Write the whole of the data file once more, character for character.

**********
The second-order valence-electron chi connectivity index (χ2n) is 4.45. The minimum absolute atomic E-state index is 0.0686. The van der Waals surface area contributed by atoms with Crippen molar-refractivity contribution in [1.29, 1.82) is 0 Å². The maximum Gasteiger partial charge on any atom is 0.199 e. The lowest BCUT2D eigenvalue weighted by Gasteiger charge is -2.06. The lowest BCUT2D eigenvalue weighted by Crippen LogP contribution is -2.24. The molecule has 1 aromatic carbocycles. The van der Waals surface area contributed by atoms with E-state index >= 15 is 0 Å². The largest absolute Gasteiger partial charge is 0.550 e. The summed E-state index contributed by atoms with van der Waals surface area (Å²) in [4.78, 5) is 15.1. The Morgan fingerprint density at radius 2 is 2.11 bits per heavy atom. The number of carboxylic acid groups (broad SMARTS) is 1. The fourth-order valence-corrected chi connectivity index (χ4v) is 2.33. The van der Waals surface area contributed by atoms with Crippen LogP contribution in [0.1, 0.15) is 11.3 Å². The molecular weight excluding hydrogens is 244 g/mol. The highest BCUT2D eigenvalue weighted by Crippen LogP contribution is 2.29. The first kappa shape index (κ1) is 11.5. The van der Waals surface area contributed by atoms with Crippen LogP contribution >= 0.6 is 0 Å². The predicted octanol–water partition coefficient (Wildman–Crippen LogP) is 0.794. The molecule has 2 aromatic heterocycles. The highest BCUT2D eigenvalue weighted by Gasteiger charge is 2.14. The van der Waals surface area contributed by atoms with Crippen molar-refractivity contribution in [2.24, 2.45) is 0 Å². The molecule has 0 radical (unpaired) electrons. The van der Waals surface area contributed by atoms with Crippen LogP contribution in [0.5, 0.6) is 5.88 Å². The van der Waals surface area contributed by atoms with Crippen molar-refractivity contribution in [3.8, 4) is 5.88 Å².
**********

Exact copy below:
The second-order valence-electron chi connectivity index (χ2n) is 4.45. The minimum absolute atomic E-state index is 0.0686. The van der Waals surface area contributed by atoms with Crippen molar-refractivity contribution in [1.29, 1.82) is 0 Å². The maximum Gasteiger partial charge on any atom is 0.199 e. The lowest BCUT2D eigenvalue weighted by Gasteiger charge is -2.06. The lowest BCUT2D eigenvalue weighted by Crippen LogP contribution is -2.24. The molecule has 1 aromatic carbocycles. The van der Waals surface area contributed by atoms with E-state index >= 15 is 0 Å². The largest absolute Gasteiger partial charge is 0.550 e. The summed E-state index contributed by atoms with van der Waals surface area (Å²) in [4.78, 5) is 15.1. The Morgan fingerprint density at radius 2 is 2.11 bits per heavy atom. The number of carboxylic acid groups (broad SMARTS) is 1. The fourth-order valence-corrected chi connectivity index (χ4v) is 2.33. The van der Waals surface area contributed by atoms with Crippen LogP contribution in [0.1, 0.15) is 11.3 Å². The molecular weight excluding hydrogens is 244 g/mol. The highest BCUT2D eigenvalue weighted by Crippen LogP contribution is 2.29. The first kappa shape index (κ1) is 11.5. The van der Waals surface area contributed by atoms with Crippen LogP contribution >= 0.6 is 0 Å². The predicted octanol–water partition coefficient (Wildman–Crippen LogP) is 0.794. The molecule has 2 aromatic heterocycles. The highest BCUT2D eigenvalue weighted by Gasteiger charge is 2.14. The van der Waals surface area contributed by atoms with Crippen molar-refractivity contribution in [2.24, 2.45) is 0 Å². The molecule has 0 radical (unpaired) electrons. The van der Waals surface area contributed by atoms with Crippen LogP contribution in [0.5, 0.6) is 5.88 Å². The van der Waals surface area contributed by atoms with Crippen molar-refractivity contribution in [3.8, 4) is 5.88 Å².